The Burden of Proof is on….the Accused?

Posted by Lawrence Taylor on January 20th, 2013

Our drunk driving laws make it a criminal offense to drive a vehicle while under the influence of alcohol (DUI) or while having a blood-alcohol concentration (BAC) of .08% or higher. It is not, however, a criminal offense to be under the influence or to have a blood-alcohol concentration (BAC) of .08% while taking a breath test in a police station an hour or two after driving.

So how does the prosecution prove what the BAC was when the defendant was driving?

It’s a problem. You can try to guess what the BAC was in a DUI case by projecting backwards, using average alcohol absorption and elimination rates, but it’s only a very rough guess. The process is called retrograde extrapolation — a fancy name for trying to guess backwards.

The problem is that everyone has a different metabolism, and even a given person will metabolize alcohol at different rates depending on many variables. In one study, for example, researchers found a wide range of matabolism rates: some individuals can absorb alcohol and reach peak blood-alcohol levels ten times faster than others. Dubowski, “Absorption, Distribution and Elimination of Alcohol: Highway Safety Aspects”, Journal on Studies of Alcohol (July 1985).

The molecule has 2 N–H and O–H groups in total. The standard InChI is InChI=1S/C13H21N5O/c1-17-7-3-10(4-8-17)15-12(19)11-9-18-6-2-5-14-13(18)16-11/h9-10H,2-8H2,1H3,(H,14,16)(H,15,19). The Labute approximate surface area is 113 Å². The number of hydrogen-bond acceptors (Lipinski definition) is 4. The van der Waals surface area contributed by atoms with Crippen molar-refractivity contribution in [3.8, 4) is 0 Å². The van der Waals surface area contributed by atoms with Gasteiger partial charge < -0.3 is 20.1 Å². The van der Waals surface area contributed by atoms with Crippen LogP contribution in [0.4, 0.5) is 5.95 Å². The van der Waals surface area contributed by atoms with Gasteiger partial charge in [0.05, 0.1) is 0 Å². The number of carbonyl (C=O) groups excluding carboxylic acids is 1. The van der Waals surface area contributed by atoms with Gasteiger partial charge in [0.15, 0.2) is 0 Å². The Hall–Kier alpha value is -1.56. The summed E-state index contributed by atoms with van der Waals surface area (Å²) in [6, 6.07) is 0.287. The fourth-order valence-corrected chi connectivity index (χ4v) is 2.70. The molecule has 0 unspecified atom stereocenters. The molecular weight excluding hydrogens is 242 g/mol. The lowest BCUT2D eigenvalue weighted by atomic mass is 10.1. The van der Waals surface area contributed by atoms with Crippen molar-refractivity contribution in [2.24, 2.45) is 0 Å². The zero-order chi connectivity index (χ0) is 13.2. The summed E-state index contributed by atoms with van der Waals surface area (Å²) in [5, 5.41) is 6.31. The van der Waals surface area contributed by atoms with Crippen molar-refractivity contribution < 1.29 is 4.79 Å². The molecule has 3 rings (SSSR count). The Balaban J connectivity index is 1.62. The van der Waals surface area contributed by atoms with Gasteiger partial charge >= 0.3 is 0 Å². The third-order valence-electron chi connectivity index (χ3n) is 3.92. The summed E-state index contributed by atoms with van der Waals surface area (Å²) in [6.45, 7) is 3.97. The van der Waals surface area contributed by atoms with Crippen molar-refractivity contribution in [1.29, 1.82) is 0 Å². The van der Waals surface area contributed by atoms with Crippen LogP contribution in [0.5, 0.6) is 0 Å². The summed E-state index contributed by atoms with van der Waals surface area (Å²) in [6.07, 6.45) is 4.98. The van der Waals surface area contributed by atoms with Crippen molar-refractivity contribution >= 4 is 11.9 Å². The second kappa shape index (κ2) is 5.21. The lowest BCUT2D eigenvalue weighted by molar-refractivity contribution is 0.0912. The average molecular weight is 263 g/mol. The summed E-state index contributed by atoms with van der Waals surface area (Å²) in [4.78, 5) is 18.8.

As a result, scientists have concluded that the practice of estimating earlier BAC levels in DUI cases is highly inaccurate and should be discouraged. From the recognized expert in the field, Professor Kurt Dubowski of the University of Oklahoma:

It is unusual for enough reliable information to be available in a given case to permit a meaningful and fair value to be obtained by retrograde extrapolation. If attempted, it must be based on assumptions of uncertain validity, or the answer must be given in terms of a range of possible values so wide that it is rarely of any use. If retrograde extrapolation of a blood concentration is based on a breath analysis the difficulty is compounded.” 21(1) Journal of Forensic Sciences 9 (Jan. 1976).

So, Mr. Prosecutor, you’ve got a breathalyzer reading of .10% an hour or two after the driving and the scientists say you can’t accurately project that BAC back to the time of driving: if the blood-alcohol level was rising, it could have been a .07% or even lower. That kind of leaves you in a pickle. What do you do?

Simple: You just get the legislature to pass a law saying that the blood-alcohol when tested is the same as it was when driving.